Formed in 1976, the Slits were one of the earliest all-female punk bands—if not the first. The fantastic, feature-length documentary on the group, Here to Be Heard: The Story of the Slits, was recently released in theatres. It’s about to come out on DVD, and we’re happy to say we have our favorite segment from the doc to share with you.
Here to Be Heard combines archival clips with new interviews of the surviving band members and notable admirers to tell the story of the Slits. The segment that’s getting its web premiere here features exciting early live footage and a spunky band interview excerpt. There’s also a look at how the Slits was covered in the media, and the ways Londoners reacted to a group of females who were smashing societal expectations on how young women presented themselves. As punk journalist Vivien Goldman puts it, “They were provocative, they were outrageous, but also they were having fun,” and doing it all on their own terms.
The clip is NSFW, but what do you care?:
July 6 is the date Here to Be Heard: The Story of the Slits will be released on DVD, which will include 20 minutes of bonus content. Pre-order your copy through MVD or get it on Amazon.
On October 6, 1978, on BBC Radio One, John Peel touted a TV program on which he appeared, to air the next week, on October 12—exactly 39 years ago last Thursday, as it happens. Here’s what Peel said: “The UK Subs are on Omnibus on next Thursday evening on BBC-1 television, along with the Mekons, the Slits, Jim Pursey, Alternative TV, the Desperate Bicycles, and the playlist committee among other things, and my good self, seen heading a football with more skill than I bet you imagined I had.”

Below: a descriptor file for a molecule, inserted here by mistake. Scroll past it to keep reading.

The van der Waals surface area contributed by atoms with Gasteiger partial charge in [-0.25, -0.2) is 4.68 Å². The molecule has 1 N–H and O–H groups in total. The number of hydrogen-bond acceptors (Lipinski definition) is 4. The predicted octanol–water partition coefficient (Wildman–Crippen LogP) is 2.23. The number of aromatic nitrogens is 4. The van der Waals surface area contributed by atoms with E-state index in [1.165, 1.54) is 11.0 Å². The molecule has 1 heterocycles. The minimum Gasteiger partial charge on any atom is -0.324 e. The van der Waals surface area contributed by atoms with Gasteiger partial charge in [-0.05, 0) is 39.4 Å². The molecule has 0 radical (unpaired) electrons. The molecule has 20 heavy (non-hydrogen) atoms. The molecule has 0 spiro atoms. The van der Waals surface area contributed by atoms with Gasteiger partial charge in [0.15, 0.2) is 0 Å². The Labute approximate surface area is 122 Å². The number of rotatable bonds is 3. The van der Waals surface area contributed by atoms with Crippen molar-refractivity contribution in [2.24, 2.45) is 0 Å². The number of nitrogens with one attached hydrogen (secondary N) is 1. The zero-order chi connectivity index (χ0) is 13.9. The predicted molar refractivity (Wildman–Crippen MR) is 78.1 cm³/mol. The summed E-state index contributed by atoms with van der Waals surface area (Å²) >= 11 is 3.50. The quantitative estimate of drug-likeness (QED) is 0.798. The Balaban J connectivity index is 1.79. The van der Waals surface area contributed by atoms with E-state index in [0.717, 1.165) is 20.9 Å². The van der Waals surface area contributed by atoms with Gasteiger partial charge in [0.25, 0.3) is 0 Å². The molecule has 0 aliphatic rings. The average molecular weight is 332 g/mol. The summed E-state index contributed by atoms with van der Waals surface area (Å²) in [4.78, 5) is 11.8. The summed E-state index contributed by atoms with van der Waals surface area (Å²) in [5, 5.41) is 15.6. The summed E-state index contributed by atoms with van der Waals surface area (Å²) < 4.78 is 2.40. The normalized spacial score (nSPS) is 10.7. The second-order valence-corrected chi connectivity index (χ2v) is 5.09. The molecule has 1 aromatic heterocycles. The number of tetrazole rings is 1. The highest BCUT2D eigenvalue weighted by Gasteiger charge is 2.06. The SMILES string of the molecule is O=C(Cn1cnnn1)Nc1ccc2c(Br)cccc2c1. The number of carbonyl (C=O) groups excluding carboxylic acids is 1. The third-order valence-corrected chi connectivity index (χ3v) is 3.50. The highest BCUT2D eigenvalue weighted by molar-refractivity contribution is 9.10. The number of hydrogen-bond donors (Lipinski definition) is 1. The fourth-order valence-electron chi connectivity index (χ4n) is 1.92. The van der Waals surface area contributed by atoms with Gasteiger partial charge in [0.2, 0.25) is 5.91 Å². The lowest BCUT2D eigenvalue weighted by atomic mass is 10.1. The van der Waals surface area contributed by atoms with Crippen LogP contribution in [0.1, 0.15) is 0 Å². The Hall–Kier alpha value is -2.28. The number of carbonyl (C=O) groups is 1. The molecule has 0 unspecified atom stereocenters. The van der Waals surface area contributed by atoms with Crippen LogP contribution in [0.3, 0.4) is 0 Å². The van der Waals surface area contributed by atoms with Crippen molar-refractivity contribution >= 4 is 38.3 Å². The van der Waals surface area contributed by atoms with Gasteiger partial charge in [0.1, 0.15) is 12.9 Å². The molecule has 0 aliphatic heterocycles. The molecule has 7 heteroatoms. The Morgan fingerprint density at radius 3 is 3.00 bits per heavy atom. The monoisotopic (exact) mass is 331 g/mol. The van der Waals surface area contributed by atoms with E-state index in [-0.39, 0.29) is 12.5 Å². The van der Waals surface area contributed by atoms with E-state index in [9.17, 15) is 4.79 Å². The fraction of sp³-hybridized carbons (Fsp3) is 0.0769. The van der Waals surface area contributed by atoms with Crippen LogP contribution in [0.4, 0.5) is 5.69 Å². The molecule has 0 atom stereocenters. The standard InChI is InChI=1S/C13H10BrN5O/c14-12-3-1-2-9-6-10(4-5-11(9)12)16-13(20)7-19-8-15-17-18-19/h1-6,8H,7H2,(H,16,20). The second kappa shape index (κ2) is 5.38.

Omnibus was a popular arts program that was in existence from 1967 through 2003. Peel’s documentary was titled “The Record Machine.” Recently the BBC Archive Twitter feed dropped a fascinating supercut from the doc featuring prominent punk bands discussing, often with great subtlety and insight, some of the issues bands were facing as to the ethical status of promotion, publicity, and product.
As the punk movement moved past its initial impact, bands had to confront some basic questions about the meaning of touring and releasing albums—in short, adopting punk as a career—when the underpinnings of the movement included a rejection of established modes and a commitment to the community of downtrodden and frustrated youth. As astute in the interviewer’s seat as he is as a DJ, Peel consistently presses the bands to explain where their heads are at in terms of signing contracts, releasing “product,” touring, and generally balancing the conflicting aims of gratifying fans, preserving artistic integrity, and making some goddamned money!